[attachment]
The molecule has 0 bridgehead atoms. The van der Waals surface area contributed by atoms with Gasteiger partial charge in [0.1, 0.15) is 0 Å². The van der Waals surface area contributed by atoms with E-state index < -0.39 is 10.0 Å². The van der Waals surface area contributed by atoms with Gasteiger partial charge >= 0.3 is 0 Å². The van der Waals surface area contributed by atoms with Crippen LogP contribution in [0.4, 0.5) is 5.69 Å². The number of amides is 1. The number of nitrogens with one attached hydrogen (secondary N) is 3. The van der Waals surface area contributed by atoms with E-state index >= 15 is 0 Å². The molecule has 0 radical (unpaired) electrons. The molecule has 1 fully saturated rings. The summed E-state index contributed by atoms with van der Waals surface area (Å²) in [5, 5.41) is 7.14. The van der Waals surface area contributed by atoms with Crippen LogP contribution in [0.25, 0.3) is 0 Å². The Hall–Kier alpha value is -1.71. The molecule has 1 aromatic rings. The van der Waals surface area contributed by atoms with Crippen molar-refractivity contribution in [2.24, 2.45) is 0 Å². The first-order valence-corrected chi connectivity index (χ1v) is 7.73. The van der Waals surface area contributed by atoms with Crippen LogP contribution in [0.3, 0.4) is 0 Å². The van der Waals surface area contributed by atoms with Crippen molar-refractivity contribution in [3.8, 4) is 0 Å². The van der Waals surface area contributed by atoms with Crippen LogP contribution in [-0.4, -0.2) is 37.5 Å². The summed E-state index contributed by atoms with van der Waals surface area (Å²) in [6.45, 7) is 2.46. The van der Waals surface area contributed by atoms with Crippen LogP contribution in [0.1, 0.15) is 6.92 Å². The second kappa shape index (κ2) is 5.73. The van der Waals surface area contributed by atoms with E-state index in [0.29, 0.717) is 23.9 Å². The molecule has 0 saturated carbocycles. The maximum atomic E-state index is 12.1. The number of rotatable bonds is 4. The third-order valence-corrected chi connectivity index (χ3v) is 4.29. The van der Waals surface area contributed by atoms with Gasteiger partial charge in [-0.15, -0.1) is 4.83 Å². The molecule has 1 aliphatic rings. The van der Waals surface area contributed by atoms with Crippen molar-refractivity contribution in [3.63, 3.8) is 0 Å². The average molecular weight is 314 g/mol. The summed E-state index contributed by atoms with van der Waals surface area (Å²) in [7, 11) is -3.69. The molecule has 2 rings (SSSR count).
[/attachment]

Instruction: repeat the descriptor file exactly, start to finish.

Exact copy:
The molecule has 0 bridgehead atoms. The van der Waals surface area contributed by atoms with Gasteiger partial charge in [0.1, 0.15) is 0 Å². The van der Waals surface area contributed by atoms with E-state index < -0.39 is 10.0 Å². The van der Waals surface area contributed by atoms with Gasteiger partial charge >= 0.3 is 0 Å². The van der Waals surface area contributed by atoms with Crippen LogP contribution in [0.4, 0.5) is 5.69 Å². The number of amides is 1. The number of nitrogens with one attached hydrogen (secondary N) is 3. The van der Waals surface area contributed by atoms with E-state index >= 15 is 0 Å². The molecule has 0 radical (unpaired) electrons. The molecule has 1 fully saturated rings. The summed E-state index contributed by atoms with van der Waals surface area (Å²) in [5, 5.41) is 7.14. The van der Waals surface area contributed by atoms with Crippen LogP contribution in [0.25, 0.3) is 0 Å². The Hall–Kier alpha value is -1.71. The molecule has 1 aromatic rings. The van der Waals surface area contributed by atoms with Crippen molar-refractivity contribution in [2.24, 2.45) is 0 Å². The first-order valence-corrected chi connectivity index (χ1v) is 7.73. The van der Waals surface area contributed by atoms with Crippen LogP contribution in [0.3, 0.4) is 0 Å². The van der Waals surface area contributed by atoms with Crippen molar-refractivity contribution in [3.8, 4) is 0 Å². The van der Waals surface area contributed by atoms with Crippen LogP contribution in [-0.4, -0.2) is 37.5 Å². The summed E-state index contributed by atoms with van der Waals surface area (Å²) in [6.45, 7) is 2.46. The van der Waals surface area contributed by atoms with Crippen LogP contribution in [0.1, 0.15) is 6.92 Å². The second kappa shape index (κ2) is 5.73. The van der Waals surface area contributed by atoms with E-state index in [0.29, 0.717) is 23.9 Å². The molecule has 0 saturated carbocycles. The maximum atomic E-state index is 12.1. The number of rotatable bonds is 4. The third-order valence-corrected chi connectivity index (χ3v) is 4.29. The van der Waals surface area contributed by atoms with Gasteiger partial charge in [-0.15, -0.1) is 4.83 Å². The molecule has 1 aliphatic rings. The van der Waals surface area contributed by atoms with Crippen molar-refractivity contribution in [3.63, 3.8) is 0 Å². The average molecular weight is 314 g/mol. The summed E-state index contributed by atoms with van der Waals surface area (Å²) in [7, 11) is -3.69. The molecule has 2 rings (SSSR count).